Solar and terrestrial radiation

Whenever the solar radiation reaching the surface increases, the warmer surface will emit more terrestrial (heat) radiation and counteract further warming. In a very simple radiation balance model this can be expressed by the energy balance of a sphere with radius R

Emission = Absorption

The average temperature TB of the planet treated as a blackbody radiator, emitting a flux density F according to Stefan-Boltzmann's law with F = c T4, is only determined by solar flux density, So, reaching the Earth, often called solar constant or solar irradiance, diminished by the Earth's albedo a. Using So = 1367 Wm-2, a = 0.3 and c = 5.67 • 10-8 Wm-2 K-4, we get a temperature Tb of 255 K. Thus the radiation to space originating from the Earth is equivalent to a blackbody with a temperature of about -18°C. This temperature occurs in the atmosphere on average at about 5 km height, thus indicating that emission to space originates largely in the atmosphere and stems less from the surface, whose average temperature is 288 K. Hence the greenhouse effect of the atmosphere is about 33 K.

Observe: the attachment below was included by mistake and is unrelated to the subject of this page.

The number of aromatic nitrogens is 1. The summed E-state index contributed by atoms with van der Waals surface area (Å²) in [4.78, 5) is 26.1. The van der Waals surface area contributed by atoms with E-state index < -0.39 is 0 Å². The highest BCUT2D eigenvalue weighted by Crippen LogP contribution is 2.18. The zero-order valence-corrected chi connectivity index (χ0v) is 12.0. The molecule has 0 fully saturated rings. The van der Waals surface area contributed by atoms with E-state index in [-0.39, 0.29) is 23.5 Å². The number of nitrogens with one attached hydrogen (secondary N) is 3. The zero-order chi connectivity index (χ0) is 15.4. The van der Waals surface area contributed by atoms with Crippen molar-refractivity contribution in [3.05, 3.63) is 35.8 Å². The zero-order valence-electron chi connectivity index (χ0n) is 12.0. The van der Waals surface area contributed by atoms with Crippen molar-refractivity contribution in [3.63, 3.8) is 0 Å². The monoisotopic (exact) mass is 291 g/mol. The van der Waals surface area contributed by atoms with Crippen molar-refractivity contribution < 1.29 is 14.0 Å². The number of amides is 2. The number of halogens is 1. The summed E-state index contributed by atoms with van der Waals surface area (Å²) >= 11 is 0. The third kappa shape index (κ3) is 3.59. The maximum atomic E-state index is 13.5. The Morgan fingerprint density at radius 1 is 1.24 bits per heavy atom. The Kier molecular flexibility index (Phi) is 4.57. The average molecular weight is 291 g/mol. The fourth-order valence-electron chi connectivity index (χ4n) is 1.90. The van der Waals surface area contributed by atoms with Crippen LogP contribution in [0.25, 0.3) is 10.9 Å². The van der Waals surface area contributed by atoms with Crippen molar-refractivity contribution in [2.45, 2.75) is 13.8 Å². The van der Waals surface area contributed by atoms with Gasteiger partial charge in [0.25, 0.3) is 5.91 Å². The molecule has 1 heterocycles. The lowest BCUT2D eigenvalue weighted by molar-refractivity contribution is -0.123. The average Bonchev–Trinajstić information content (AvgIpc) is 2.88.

Increasing So by one percent leads to A TB ~ + 1 K. The interplay between solar and terrestrial radiation is a strong constraint for the planetary radiation budget. It also becomes clear from equation 2. 1 that the climate system could counteract solar radiation changes by changes in planetary albedo. As the latter is to a large degree determined by the clouds in the atmosphere a potentially strong negative feedback is less cloud reflection in glacials and more in interglacials or warmer climate periods without any continent-wide glaciation. Whether this is true we do not know yet.

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